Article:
Ten Stories That Shaped 2019

Submitted by John on Sun, 12/15/2019 - 13:54

Jason (not verified)

Thu, 12/26/2019 - 15:42

Hasn't justifying the implementation of late fees been around for a hundred years or so? It's convincing enough for almost all libraries across the country, if not the world, to have long-standing policy.

As we limp headfirst into a new decade, it's beginning to feel like many of these stories have become perennial entries.

2019 saw yet more drag queen story hour protests, vendor buyouts, the persistence of fake news, scandals, and lawsuits aplenty, along with the usual spate of book burning and banning.

Below are some of the other notable headlines from the past year's library-related news.

10. Naomi Cries Wolf

Feminist author Naomi Wolf found her book Outrages: Sex, Censorship, and the Criminalization of Love cancelled by the publisher after a public revelation that its research was based on the flawed assumption of equating "death recorded" with the death penalty.

9. Circulating More than Books

For years, libraries have been experimenting with checking out tools, humans, and other non-book items—a practice which continues to make headlines.

8. Clueless Architects

More proof that money doesn't always buy common sense: A new $41 million branch of the Queens Public Library (initially) placed books on a staircase, rendering then inaccessible to wheelchairs, while Cornell University's new upskirt-friendly building came with a $21.6 million price tag.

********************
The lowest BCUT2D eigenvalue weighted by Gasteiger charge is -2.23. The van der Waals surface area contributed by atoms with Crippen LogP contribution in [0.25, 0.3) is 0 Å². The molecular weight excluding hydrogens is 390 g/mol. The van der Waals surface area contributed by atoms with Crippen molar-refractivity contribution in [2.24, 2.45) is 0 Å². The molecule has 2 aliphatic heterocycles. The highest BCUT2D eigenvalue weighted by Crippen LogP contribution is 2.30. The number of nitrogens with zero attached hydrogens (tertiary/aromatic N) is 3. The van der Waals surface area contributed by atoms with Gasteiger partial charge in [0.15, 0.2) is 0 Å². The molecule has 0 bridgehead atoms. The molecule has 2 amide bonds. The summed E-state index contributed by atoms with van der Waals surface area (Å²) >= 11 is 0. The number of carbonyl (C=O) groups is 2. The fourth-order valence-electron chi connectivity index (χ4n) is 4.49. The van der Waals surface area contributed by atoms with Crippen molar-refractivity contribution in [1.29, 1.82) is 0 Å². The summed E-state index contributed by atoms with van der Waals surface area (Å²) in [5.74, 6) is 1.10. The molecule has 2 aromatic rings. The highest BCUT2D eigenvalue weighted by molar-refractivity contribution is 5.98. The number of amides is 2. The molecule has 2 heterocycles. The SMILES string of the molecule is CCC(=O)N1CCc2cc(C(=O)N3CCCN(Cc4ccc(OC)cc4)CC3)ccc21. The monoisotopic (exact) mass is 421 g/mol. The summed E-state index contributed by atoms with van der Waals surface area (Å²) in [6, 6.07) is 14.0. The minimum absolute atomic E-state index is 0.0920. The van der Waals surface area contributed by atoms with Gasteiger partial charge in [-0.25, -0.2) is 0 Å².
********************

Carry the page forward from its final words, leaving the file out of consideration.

7. Emma Boettcher Wins Big!

Allowing ourselves to take a break from railing against "vocational awe" in librarianship, we offered a collective kudos this year to librarian Emma Boettcher for her appearances on the Jeopardy! game show.

6. The New York Times Flap

Calling it "fake news," a Florida commission blocked libraries from licensing The New York Times, while another patron in Idaho garnered national attention for their attempts to censor anti-Trump titles.

5. Privacy Roundup

Privacy issues this year included the boycott of the new registration policy from LinkedIn Learning; concerns over FaceApp and facial recognition software; complications with DNA Testing; and the legal case over the 2020 census citizenship question.

4. I'm Ok, You're Biased

The concept of "algorithmic bias" is nothing new, but this year more attention was focused on how prevalent it has become in library systems.

3. "Cancel Culture" Hits Libraries

Examples include the removal of Mevil Dewey's name on a library award as well as the cancellation of multiple conference sessions. Other cases where a controversial speaker was not cancelled involved the Toronto Public Library and the Seattle Public Library.

2. Publisher Pushbacks

The biggest open access story of the year would have to be the University of California's failed negotiations with Elsevier. Other notable events include the New York Public Library's cancellation of their Kanopy subscription, outrage over new e-book terms from Macmillian and Pearson, and the slow advancement of Plan S.

1. Whither Late Fees?

The movement to end library late fees seemed to reach the start of a tipping point this year. Whether or not your library continues this practice, it should at least justify the current policy in place.

What was your favorite library story of the past year? Mine was the debate over whether or not a character in Good Omens would actually wear white gloves when handling old books.